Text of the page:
Concerning "Tridentine Mass altar girls..."One would think that all ecclesiastical law is wrapped up in one nice big package, but it never has been. A unified code of canon law in 1917 was itself a major break. That said, not every disciplinary matter that affects the celebration of the Traditional Mass (in our case, the Missale Romanum of 1962) is covered in the rubrics. Matters of whether females should serve at the altar, who should administer communion under "extraordinary" circumstances, and whether communion can be received in the hand -- all are covered by universal norms. While the former remained static over the years, the latter has not. So it is possible in theory for all these things to be permitted.That said, how likely are they to occur?Those who serve the Mass do so at the pleasure of the priest. The 1992 decree permitting female servers reinforced this prerogative, and upheld the venerable practice of male servers. When we consider the sensibilities of those priests who are dedicated to the Traditional Mass, the use of "altar girls" would be unrealistic. The same would apply to the other innovations mentioned.What remains, then, is the matter of what constitutes a "stable group." This is an inaccurate translation of the Latin "coetus," which is more accurately a group that consistently meets. This provision is ostensibly to assure that a Traditional Mass publicly scheduled occurs for enough people, so as to be a good use of human resources, and show respect for a priest's time. The potential for abusing this provision -- the inevitable consequence of a lack of good faith at the local level -- has made clarification from the Holy See necessary.Personally, I would be surprised if the PCED issued a separate ruling on "altar girls" at the Traditional Mass, given the provision in the law which already deals with it. But it could happen, I suppose. Still, in my diocese (Arlington, Virginia, USA), our bishop has disallowed the indulgences for female altar servers, communion in the hand, and extraordinary ministers of communion, for the Traditional Mass.I've trained dozens of young men for the Traditional Mass. I would refuse to train girls or women, as would the pastor whom I serve. In addition to scaring away most of the guys, my experience has been that they do not view serving the altar as a privilege, so much as an opportunity to make an ideological statement.But hey, that's just me.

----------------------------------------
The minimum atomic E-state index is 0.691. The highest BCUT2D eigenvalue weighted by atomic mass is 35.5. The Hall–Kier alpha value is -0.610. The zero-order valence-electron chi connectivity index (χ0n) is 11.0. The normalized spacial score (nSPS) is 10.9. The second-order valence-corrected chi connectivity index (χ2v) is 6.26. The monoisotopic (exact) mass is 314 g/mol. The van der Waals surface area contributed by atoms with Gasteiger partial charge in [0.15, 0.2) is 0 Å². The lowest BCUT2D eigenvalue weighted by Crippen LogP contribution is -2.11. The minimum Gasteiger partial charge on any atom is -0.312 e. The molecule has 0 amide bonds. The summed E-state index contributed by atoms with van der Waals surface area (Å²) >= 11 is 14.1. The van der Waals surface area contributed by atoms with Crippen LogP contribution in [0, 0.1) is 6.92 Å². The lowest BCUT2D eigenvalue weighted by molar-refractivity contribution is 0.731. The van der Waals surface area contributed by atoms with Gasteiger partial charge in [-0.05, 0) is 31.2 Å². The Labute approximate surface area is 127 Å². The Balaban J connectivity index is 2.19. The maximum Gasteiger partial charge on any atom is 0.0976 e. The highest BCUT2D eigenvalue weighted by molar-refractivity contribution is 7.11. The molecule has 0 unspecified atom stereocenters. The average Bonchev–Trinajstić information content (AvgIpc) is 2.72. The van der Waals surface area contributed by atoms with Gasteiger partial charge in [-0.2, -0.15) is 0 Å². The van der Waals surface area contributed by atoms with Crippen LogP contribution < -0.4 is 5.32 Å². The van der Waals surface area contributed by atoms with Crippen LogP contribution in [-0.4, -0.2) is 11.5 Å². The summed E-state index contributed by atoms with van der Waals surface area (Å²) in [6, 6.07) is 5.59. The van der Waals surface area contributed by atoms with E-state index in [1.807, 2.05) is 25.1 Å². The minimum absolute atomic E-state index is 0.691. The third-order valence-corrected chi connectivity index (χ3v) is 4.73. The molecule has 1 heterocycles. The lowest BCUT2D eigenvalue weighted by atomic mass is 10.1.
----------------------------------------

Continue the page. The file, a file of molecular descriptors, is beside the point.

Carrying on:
I am sure there are bishops who would like to include "girl altar boys" in the celebration of the Traditional Latin Mass. Also, I am sure they would like to have the priest celebrate the TLM, versus populum, in the vernacular. And, why not use the new lectionary and Eucharistic prayers? Heck, let's just substitute the Missal of Paul VI. Wouldn't it also be an improvement to allow the option of Communion in the hand? Any foolery such as girl altar boys would undermine Pope Benedict's efforts to heal the rift with the SSPX and traditionalists in general. I hope the Vatican quickly shoots down this one.
"I am sure there are bishops who would like to include "girl altar boys" in the celebration of the Traditional Latin Mass..."Again, a priest cannot be forced to use them, and any cleric predisposed to the TLM is unlikely to prefer them. Anyway, we can worry about it when it happens -- or when there is evidence of this, whichever comes first.
DL,Previous poster is a different PAtrick. On this blog, I report, you decide.
My name, by a happy coincidence, also happens to be Patrick. I will start using the name Patrick T. I should have done that from the start. I don't think the TLM is in eminent danger of takeover by altar girls. My previous post was meant to be a bit facetious. However, I do think supporters of the TLM do need to be on guard. We know that there are plenty bishops who would like to undermine the intent of Summorum Pontificum.
"We know that there are plenty bishops who would like to undermine the intent of Summorum Pontificum."Agreed.
By the way, above, I meant to write "imminent danger" not "eminent." :o)
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